Undischarged Luftwaffe bombs from the Blitz continue to be found in Britain too, and there has been concern about unexploded bombs at the Olympic site in East London.

Many bombs are found by chance. In 2006 a man died when he hit a bomb while cutting through a motorway surface in Bavaria.

Mr Weise, who retired last month after defusing bombs for nearly 40 years, said that British bombs with mechanical brass detonators were relatively easy to defuse because they did not rust. He believed that it would take at least 20 years to clear the remaining bombs.

Mr Weise defused 394 large bombs during his career, of which 47 were of the delay action type designed to go off hours or even days after hitting the ground. The RAF and US air force dropped about 20,000 of these bombs with chemical detonators on the town of Oranienburg, north of Berlin, which was suspected of being an atomic bomb research site.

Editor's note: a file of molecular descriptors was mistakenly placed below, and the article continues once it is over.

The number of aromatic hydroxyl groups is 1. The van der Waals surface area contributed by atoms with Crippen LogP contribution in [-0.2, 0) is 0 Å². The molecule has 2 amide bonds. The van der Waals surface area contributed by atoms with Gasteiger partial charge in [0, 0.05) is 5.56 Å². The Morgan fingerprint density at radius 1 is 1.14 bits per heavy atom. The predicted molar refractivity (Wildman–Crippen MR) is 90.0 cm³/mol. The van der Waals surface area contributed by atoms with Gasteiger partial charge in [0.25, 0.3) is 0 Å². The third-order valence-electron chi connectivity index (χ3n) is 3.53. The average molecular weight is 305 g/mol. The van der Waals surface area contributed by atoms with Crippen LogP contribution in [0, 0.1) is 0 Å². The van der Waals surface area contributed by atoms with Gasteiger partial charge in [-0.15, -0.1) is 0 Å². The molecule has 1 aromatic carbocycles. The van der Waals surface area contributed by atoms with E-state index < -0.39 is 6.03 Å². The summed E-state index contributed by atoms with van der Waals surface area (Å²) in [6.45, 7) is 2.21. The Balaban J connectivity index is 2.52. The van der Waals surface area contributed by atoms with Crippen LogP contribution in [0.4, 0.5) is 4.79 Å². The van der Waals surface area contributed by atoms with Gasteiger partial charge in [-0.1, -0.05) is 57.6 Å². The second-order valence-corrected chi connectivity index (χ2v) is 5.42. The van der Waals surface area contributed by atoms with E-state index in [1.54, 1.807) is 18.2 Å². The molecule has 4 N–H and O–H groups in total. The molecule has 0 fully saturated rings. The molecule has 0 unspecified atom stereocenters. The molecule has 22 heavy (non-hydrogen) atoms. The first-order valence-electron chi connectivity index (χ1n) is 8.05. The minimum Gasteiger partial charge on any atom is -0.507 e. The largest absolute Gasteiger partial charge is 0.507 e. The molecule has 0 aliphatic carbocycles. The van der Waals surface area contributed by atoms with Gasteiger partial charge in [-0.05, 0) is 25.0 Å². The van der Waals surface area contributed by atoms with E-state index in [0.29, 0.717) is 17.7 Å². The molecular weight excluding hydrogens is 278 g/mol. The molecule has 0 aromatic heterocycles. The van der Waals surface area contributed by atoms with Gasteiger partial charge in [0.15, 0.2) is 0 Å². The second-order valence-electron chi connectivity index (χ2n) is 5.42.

“The delay-action bombs are the trickiest ones and we found out many failed to explode in Oranienburg because of the soft ground,” Mr Weise said.

Many would penetrate the soil, bounce off the gravel underneath and come to rest underground with their tips pointing upwards. In that position gravity stops the chemical detonators from working properly. Many of these upturned bombs would now be ready to explode.

The search for bombs intensified across Germany in the early 1990s after the British handed over reconnaissance photographs taken after raids. Disposal teams have searched schools, hospitals and residential areas. The photographs cannot pinpoint every dud, however, and the search has slowed in the past decade because of a shortage of funds.

The last bomb that Mr Weise defused was in August in the centre of Potsdam, the regional capital of Brandenburg. About 3,000 people were evacuated while he defused the British 250kg bomb.